Here's a perspective from the other side...
I started practicing Aikido for the beauty of the martial art and for its spiritual aspect, I'm also studying O Sensei's teachings and I'm greatly influenced by them.
I must admit, though, that I have internal conflicts when it comes to being forced to bow or practice with a partner of the opposite sex, this is just who I am and I certainly don't expect people to understand, but their accommodation would be greatly appreciated.
I have asked a few Senseis if I could get away with these (primarily practicing with women), and they refused, which is fine, it's their Dojo and it's their rules. I'd also want to practice in a place that would understand my situation. I guess it is something I have to accept as a price to pay for being the way I am.
I haven't gone through all the dojos in my city, and hopefully I will find one, but if I don't, I guess I'm a minority and I'll have to live with it.
That was a really polite approach to the issue Mohammad, good stuff.
For starters I would mention that no one is forced to bow to another student. No one is being forced to attend Aikido classes (as far as I know).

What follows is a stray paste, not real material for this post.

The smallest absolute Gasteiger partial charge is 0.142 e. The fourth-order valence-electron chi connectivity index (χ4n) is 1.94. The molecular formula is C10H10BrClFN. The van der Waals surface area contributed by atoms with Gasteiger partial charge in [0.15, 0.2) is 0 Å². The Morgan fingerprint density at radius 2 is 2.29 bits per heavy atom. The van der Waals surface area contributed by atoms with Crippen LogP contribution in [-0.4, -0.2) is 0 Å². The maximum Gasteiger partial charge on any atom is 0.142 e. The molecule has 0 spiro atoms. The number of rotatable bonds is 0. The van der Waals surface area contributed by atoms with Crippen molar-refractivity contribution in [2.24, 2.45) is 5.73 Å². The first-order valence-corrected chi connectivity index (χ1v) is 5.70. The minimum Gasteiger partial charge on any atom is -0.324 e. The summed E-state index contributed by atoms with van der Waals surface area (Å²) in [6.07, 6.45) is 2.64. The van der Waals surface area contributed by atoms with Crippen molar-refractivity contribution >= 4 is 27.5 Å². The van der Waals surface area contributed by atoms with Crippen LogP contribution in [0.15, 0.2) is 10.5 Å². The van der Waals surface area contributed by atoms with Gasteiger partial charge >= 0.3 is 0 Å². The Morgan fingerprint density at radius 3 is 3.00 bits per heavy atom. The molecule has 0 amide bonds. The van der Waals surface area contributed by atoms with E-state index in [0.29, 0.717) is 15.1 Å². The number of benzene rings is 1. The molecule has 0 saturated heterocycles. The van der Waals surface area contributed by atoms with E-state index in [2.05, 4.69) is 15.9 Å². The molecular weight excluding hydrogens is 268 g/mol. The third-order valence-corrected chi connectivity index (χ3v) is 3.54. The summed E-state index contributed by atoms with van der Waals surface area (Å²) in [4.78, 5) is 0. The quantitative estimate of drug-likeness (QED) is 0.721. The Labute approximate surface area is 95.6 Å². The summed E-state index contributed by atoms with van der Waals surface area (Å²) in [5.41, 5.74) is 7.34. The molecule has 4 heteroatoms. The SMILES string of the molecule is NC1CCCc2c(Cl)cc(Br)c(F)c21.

You choose to attend.
In class there are certain rules and traditions that people are expected to follow as they are a part of the art/environment.
I remember training with one guy once who made a point about hating all things Japanese and making sure everyone around him knew it. He didn't feel he needed to wear the dogi, he wanted t wear shorts and a T shirt. His argument was that fighters on TV wore shorts, he should be allowed to wear what he wanted too. He was of course asked to leave.
Gender segregation creates a poor training environment IMO. To me it is the exact same as someone not wanting to train with African Americans, Asians, Muslims, Native Americans etc..
Me not wanting to train with black students "just because it's the way I am" probably wouldn't see me training there. Is it fair to them? Nope. Humans are humans.
I respect the fact that people have religious issues but why should a school for example bend their rules and traditions?
Why not have the student with the religious issues bend their own rules?
In your case why couldn't you accept the fact that you're in an environment where men and women and equal, train with each other and just follow suit?
I'm also studying O Sensei's teachings and I'm greatly influenced by them.
Imagine you're in his Dojo learning his art. What do you think his reaction would have been if you said I don't want to bow to that student because she's female?